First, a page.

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The whale's most visible eye is wide-awake, facing the sunrise. The other is sleepy, facing the sunset.
The whale's most visible eye is wide-awake, facing the sunrise. The other is sleepy, facing the sunset.

The Blue Whale

Field review by the editors.

Catoosa, Oklahoma

Before there was the Blue Whale, there was Nature's Acres. It was a Route 66 animal attraction with a replica Noah's Ark, alligators that roamed free, and a pit of poisonous snakes (This was a simpler time). The owners were Hugh and Zelta Davis.

Hugh Davis
Hugh Davis "milked" poisonous snakes for their venom.

Hugh's first wife had died of "lung trouble," age 26, after joining Hugh on one of his exotic animal-gathering safaris. Zelta was built of stronger stuff. A widow when she was only 16 (she saw her first husband crushed by a truck), Zelta would often wrap her body in live snakes during wildlife shows with Hugh. She was nearly killed when an alligator named Big Betty grabbed her hand and dragged her into a Nature's Acres pond (Zelta escaped by banging on its nose). She saved Hugh's life at least once by knifing open his arm and bleeding out the poison when he was bitten during a snake-milking demonstration.

Hugh and Zelta eventually grew tired of cheating death, and retired from the gator-and-snake business. Hugh needed something to do, so he decided to build a gift for Zelta. He wanted to celebrate her love of animals, so he decided to give her the biggest one that he could think of: a whale.

Hugh (and a welder named Harold Thomas) spent two years building the giant marine mammal out of a steel rod and pipe, covered in plaster and concrete. Eighty feet long, beached on the shore of one of Nature's Acres old gator ponds, the whale invited exploration with a wide-open mouth, portholes in its head, water slides instead of fins, and a diving platform on its tail. Hugh officially presented it to Zelta on September 7, 1972, the Davis's 34th wedding anniversary. Zelta later recalled that Hugh had considered painting the whale black-and-white like a Killer Whale, but she vetoed the idea. "We don't have mean things," she said, and so the whale became the friendly Blue Whale.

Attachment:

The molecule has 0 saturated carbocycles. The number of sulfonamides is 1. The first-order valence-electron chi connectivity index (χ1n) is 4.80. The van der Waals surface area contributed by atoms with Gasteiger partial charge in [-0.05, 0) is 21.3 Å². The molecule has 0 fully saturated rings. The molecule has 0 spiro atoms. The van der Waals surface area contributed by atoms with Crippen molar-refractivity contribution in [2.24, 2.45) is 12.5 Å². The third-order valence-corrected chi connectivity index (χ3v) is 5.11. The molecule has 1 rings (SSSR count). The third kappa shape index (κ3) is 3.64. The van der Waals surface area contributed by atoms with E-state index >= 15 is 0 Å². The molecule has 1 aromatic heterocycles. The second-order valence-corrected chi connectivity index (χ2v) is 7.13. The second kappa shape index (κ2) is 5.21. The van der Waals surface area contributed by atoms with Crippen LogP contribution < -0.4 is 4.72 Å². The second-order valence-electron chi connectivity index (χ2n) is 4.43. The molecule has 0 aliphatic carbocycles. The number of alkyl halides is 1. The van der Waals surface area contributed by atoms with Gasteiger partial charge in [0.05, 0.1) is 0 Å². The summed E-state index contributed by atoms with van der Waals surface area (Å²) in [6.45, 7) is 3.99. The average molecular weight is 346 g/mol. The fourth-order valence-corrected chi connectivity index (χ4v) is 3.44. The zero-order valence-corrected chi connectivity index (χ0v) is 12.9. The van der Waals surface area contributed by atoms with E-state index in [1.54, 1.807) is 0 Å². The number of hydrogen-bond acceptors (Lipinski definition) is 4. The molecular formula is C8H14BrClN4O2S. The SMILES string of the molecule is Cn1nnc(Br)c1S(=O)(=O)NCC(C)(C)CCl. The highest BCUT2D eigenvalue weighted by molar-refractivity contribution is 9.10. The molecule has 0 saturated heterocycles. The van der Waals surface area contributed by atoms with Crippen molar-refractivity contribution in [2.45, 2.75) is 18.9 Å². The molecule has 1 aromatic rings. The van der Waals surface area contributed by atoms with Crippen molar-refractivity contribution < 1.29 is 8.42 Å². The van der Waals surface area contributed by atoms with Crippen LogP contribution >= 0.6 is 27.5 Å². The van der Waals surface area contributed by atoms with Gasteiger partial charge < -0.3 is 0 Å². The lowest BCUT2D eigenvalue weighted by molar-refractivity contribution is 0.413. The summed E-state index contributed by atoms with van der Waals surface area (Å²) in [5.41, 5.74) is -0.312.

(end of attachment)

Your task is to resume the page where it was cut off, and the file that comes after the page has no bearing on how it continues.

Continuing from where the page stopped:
Route 66 pilgrims eagerly anticipate being swallowed by this whale.
Route 66 pilgrims eagerly anticipate being swallowed by this whale.

Zelta Davis and her alligators. One almost ate her.
Zelta Davis and her alligators. One almost ate her.

Hugh and Zelta viewed the project as a private whale, to be used only by their grandchildren. But its location along the Mother Road drew curious visitors, and eventually the Davises opened it as a public attraction.

Years passed, and by the Davis's 50th wedding anniversary Route 66 had been wiped off the map and age had caught up with Hugh and Zelta. The whale, despite its continued popularity, was closed to the public in 1988. Zelta posted "Trespassers Will Be Shot" signs and backed up the threat with a loaded shotgun. "I grew up in the area as a hooligan teenager," said Liz Huckleby, the current Blue Whale Park director. "This was one place that no one would dare explore."

In the whale's head. Tongue and teeth visible through the hatch.
In the whale head. Tongue and teeth visible through the hatch.

Hugh died in 1990, Zelta in 2001, and the former swimming hole became an overgrown, swampy mess. The Whale's blue skin faded and peeled. But it was not forgotten. By the early 2000s local officials had expressed an interest in preserving the whale, and volunteers who Liz affectionately called "nerd highway people" -- fans of the Mother Road -- partnered with the city of Catoosa for property maintenance. "This hardcore group would come out here and spend days repainting and doing clean-up," said Liz. Hugh's solid construction (and Zelta's shotgun) had kept the whale standing long enough to be saved.

Catoosa finally purchased the 14-acre property in 2020, turning it into a city park and hiring Liz. Blue Whale Park now has picnic tables and a gift shop (where visitors can purchase turtle food for the pond's residents), and although swimming is no longer allowed, tourists don't seem to mind. "The whale makes people smile," said Liz. "Even if I come to work in a bad mood it won't last, because everyone who comes here is so happy. They'll say, 'We're seeing Route 66. This was our most important stop.'"

The Blue Whale

2600 US Route 66, Catoosa, OK
North edge of town, on the west side of Route 66, about a mile south of the Kerr McClellan River.
Daily dawn-dusk. Gift shop Tu-Sa. (Call to verify) Local health policies may affect hours and access.
RA Rates:
Major Fun
Save to My Sights

Nearby Offbeat Places

D.W. Correll MuseumsD.W. Correll Museums, Catoosa, OK - 2 mi.
65-Foot-Tall Guitar65-Foot-Tall Guitar, Catoosa, OK - 3 mi.
Fifty-Foot-Tall Buddhist DeityFifty-Foot-Tall Buddhist Deity, Tulsa, OK - 5 mi.
In the region:
Route 66 Rising, Tulsa, OK - 8 mi.

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